With Commonwealth ties in the spotlight, the British Council’s latest research on the challenges faced by young South Africans looks at the implications of the country’s unprecedented youth boom.
A demographic revolution
Africa is changing. A shift in demographics is seeing the continent’s population growing progressively younger, with a staggering three quarters of its population under 35. This trend is not unique to Africa – ODI estimates that Commonwealth nations need to create 50,000 jobs every day to provide work for the growing number of young people entering labour markets. The pace at which the youth population is expanding far exceeds the opportunities currently available, presenting both challenges and opportunities for economic development.
Commonwealth nations need to create 50,000 jobs every day to provide work for the growing number of young people entering labour markets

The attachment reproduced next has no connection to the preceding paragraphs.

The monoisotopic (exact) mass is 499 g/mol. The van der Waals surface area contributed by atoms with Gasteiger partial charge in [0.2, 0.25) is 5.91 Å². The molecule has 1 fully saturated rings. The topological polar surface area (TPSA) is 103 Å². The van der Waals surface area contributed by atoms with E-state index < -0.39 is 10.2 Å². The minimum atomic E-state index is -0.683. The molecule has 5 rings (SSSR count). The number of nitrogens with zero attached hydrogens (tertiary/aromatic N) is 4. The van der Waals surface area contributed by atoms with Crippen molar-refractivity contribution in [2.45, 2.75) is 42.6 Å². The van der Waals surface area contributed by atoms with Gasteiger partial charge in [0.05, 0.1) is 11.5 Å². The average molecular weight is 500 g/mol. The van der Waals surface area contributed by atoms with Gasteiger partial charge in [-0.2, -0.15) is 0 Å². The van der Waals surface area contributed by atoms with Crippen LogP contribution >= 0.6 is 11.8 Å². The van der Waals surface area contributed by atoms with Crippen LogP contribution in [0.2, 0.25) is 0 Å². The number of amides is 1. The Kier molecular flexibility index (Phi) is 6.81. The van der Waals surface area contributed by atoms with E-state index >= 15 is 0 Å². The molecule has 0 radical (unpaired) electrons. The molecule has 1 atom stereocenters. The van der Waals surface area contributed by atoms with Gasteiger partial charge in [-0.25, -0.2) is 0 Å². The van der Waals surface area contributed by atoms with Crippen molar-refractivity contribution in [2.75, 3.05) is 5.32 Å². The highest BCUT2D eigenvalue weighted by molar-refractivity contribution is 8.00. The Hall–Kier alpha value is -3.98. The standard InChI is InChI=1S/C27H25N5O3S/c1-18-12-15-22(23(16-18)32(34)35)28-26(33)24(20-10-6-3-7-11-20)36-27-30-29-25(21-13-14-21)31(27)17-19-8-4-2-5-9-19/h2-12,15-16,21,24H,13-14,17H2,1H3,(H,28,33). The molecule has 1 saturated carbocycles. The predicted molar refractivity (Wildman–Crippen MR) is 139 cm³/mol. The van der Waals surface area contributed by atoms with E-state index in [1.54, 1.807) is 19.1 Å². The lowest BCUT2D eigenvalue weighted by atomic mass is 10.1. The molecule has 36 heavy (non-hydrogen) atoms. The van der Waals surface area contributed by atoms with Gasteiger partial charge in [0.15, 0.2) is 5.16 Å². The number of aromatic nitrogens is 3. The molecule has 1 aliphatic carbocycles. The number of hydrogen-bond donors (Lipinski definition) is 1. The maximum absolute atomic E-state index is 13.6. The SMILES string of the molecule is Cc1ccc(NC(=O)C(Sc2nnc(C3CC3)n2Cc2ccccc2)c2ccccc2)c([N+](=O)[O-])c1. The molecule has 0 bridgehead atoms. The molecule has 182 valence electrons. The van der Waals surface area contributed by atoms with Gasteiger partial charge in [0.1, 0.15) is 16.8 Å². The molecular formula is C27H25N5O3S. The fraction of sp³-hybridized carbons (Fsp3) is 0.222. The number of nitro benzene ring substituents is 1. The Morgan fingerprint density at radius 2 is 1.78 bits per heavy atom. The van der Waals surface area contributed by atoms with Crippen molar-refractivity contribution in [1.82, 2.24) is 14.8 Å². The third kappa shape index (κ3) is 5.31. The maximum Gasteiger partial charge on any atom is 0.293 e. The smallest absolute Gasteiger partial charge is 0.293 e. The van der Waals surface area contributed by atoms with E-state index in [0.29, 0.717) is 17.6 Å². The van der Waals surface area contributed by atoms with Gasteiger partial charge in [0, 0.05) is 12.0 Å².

South Africa is also experiencing the continent’s so-called “youth bulge”, with 66% of its own population under the age of 35. While this generation may not have witnessed the injustice of Apartheid first hand, they are enduring the burden of its aftermath – a struggle for opportunities. Set against the backdrop of the Commonwealth Summit 2018 and the election of new South African President, a roundtable of experts and young people was convened at the British Council to discuss how South Africa’s youth should best be supported by the international community.
Despite its status as an emerging global power, South Africa is one of the most unequal countries in the world, impeding the ability of young people from less advantaged backgrounds to access opportunities in terms of skills development, higher education and professional training. This is in spite of over one fifth of the available tax-spend being allocated to education (one of the highest proportional spends in the world). As found in the British Council’s new Next Generation South Africa research, over three million young people in the country are not in education, employment or training (NEET), while the participation rate of black South Africans in higher education continues to be considerably lower than for white South Africans.